The German national historic towns atlas series (Deutscher Historischer Städteatlas) is being published by the Institut für vergleichende Städtegeschichte – IStG in Münster. Established in 2006 as a follow-up to the older Deutscher Städteatlas (1973–2000, 51 towns) this project produces fundamental research on a sample of German towns selected by typological and regional criteria as a basis for comparative urban studies. To this end, each published atlas provides an edition of pictorial and cartographic source material, most importantly a large-scale 19th century plot plan. Additional thematic maps cover a broad range of topics including archaeological sites, and an analytical text tracing the town’s historical and topographical development.

Next to the print publications, and based on them, the project develops interactive web modules which are freely accessible on the IStG urban history portal.


Westphalia, initially a loosely defined historic region in Northwest Germany, has evolved to become the eastern part of modern Germany‘s federal state (Bundesland) Nordrhein-Westfalen. The project Westfälischer Städteatlas  was initialised to completely cover all settlements of this specific area holding municipal law by c. 1830, the time of the first Prussian cadastral survey. Between 1975 and 2010, this series by the Institut für vergleichende Städtegeschichte – IStG (Institute for Comparative Urban History) in Münster had published a total of 83 towns. Since then, its successor, the present regional series Historischer Atlas westfälischer Städte, has produced 12 volumes (by 2019). Each of these covers one town offering a richly illustrated text and a set of standardised maps (a redrawn cadastral map, three topographical maps and one of historic administrative boundaries) as well as a variety of thematic maps on topics relevant to the individual town‘s history.

Image (top left): Developmental map 1:5000, from: Deutscher Historischer Städteatlas 4: Braunschweig © Benjamin Hamann, IStG (2013). Image (second left): Cadastral map 1:2500, from: Historischer Atlas westfälischer Städte, 7: Soest © Thomas Kaling, IStG (2016).


Since 1945/49 the state of Hessen comprises several historic regions and territories independent well up into the 19th century like the “Kurfürstentum Hessen”, the „Großherzogtum Hessen“, the „Herzogtum Nassau”, the „Fürstentum Waldeck”, the “Landgrafschaft Hessen-Homburg” and the free imperial city-state of Frankfort. The project Historic Towns Atlas of Hessen  was initialised to cover all urban settlements in this diverse area. Besides the stately records also regional and local sources, shelfed in the regional and municipal archives are used. Between 2005 and 2018 the Hessian State Office for Regional History (Hessisches Landesamt für geschichtliche Landeskunde) has published a total of 17 towns. Each volume contains six or more maps. The core is the standardised redrawn cadastre of the 19th century and the map on the topographical development of the town up to the 19th century, both on a scale of 1:2,500. Two topographical maps at 1:25,000 – one of the early surveys and one up-to-date – show the respective town in its vicinity and its development from the 19th century to the present. The modern map of the town at 1:5,000 features each plot of land and its utilisation, the location of each residential, non-residential and public building, all traffic routes, administrative boundaries and labelling. A general map of Hessen depicts its terrain and the volumes already published or those in preparation. Finally, several sheets with reproductions of historic views, maps, plans, sketches and drawings provide additional information on the history of the town. The booklet included offers an outline of the town’s history, elaborations of the maps, a bibliography, additional illustrations and a structured directory of topographical objects relevant to the town’s development. The electronic version of the Historic Towns Atlas of Hessen  provides different interfaces for working with the material, among them a full-text search resting upon a database-driven implementation of the directory of topographical objects.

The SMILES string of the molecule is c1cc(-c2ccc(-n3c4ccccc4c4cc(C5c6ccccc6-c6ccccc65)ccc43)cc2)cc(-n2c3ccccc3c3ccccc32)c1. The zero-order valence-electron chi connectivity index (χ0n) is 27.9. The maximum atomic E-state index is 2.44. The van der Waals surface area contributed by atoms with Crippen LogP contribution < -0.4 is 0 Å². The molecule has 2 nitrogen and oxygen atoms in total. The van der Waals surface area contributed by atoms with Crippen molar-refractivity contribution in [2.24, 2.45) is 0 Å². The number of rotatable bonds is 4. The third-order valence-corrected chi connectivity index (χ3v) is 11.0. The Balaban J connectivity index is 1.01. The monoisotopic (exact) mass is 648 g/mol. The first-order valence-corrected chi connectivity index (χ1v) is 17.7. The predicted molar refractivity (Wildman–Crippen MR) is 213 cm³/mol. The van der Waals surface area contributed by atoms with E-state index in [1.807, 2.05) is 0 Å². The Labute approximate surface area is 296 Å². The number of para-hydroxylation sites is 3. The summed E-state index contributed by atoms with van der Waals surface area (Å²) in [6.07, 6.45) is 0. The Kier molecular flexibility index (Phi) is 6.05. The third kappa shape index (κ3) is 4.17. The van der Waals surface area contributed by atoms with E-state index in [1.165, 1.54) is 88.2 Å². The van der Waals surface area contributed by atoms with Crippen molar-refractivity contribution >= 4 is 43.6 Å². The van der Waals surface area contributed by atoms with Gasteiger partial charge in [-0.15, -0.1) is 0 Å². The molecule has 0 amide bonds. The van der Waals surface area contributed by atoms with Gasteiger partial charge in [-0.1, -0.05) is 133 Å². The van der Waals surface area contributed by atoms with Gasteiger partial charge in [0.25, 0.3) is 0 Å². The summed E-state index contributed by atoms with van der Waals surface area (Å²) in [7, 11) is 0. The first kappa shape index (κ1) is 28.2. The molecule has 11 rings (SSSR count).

The Rheinische Städteatlas is a fundamental historical and topographical work on the history of the cities of the Rhineland-region of Germany. It is the only research project that studies the cities of said region systematically based on a strictly standardised catalogue of criteria.

The main subjects of our atlases as well as their visual design pick up on similar such projects throughout Germany and Europe. They include urban areas which have received municipal law during the Middle Ages as well as cities which were alleviated to that rank in later times or have lost that status during the French occupation in the 1790s and have failed to regain it since. In all significant aspects, it adheres to the guidelines of the International Commission for the History of Towns.

As of 2019, the Rheinische Städteatlas will soon be available online. While containing the same materials as the physical copy, the “Digitale Rheinische Städteatlas” will offer you the opportunity to work with interactive maps and to examine individual objects in detail. Whether you want to look at a street, a church, or any other point of interest, the “Digitale Rheinische Städteatlas” will make facts and expert research accessible to any interested audience.

Image (third left):  Urkarte der Stadt Neuss, 1811 (LVR-Institut für Landeskunde und Regionalgeschichte / Karte: Esther Weiss).